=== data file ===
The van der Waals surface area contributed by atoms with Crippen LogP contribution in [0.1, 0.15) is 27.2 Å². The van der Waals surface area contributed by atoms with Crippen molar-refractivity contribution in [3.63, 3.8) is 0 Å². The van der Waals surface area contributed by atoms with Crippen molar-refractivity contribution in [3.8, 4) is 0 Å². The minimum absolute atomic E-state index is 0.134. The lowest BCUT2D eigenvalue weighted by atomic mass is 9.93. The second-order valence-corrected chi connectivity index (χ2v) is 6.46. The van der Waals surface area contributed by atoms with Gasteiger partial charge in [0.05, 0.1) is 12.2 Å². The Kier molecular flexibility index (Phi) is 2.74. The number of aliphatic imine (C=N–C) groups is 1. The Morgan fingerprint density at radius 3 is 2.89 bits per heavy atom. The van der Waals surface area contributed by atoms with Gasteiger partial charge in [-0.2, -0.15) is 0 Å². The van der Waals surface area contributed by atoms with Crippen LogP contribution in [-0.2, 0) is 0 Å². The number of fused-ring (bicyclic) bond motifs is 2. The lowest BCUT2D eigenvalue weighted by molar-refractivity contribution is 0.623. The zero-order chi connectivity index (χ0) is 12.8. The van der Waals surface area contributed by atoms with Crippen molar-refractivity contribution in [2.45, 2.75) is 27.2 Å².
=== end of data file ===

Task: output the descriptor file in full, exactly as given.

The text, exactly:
The van der Waals surface area contributed by atoms with Crippen LogP contribution in [0.1, 0.15) is 27.2 Å². The van der Waals surface area contributed by atoms with Crippen molar-refractivity contribution in [3.63, 3.8) is 0 Å². The van der Waals surface area contributed by atoms with Crippen molar-refractivity contribution in [3.8, 4) is 0 Å². The minimum absolute atomic E-state index is 0.134. The lowest BCUT2D eigenvalue weighted by atomic mass is 9.93. The second-order valence-corrected chi connectivity index (χ2v) is 6.46. The van der Waals surface area contributed by atoms with Gasteiger partial charge in [0.05, 0.1) is 12.2 Å². The Kier molecular flexibility index (Phi) is 2.74. The number of aliphatic imine (C=N–C) groups is 1. The Morgan fingerprint density at radius 3 is 2.89 bits per heavy atom. The van der Waals surface area contributed by atoms with Gasteiger partial charge in [-0.2, -0.15) is 0 Å². The van der Waals surface area contributed by atoms with Crippen LogP contribution in [-0.2, 0) is 0 Å². The number of fused-ring (bicyclic) bond motifs is 2. The lowest BCUT2D eigenvalue weighted by molar-refractivity contribution is 0.623. The zero-order chi connectivity index (χ0) is 12.8. The van der Waals surface area contributed by atoms with Crippen molar-refractivity contribution in [2.45, 2.75) is 27.2 Å².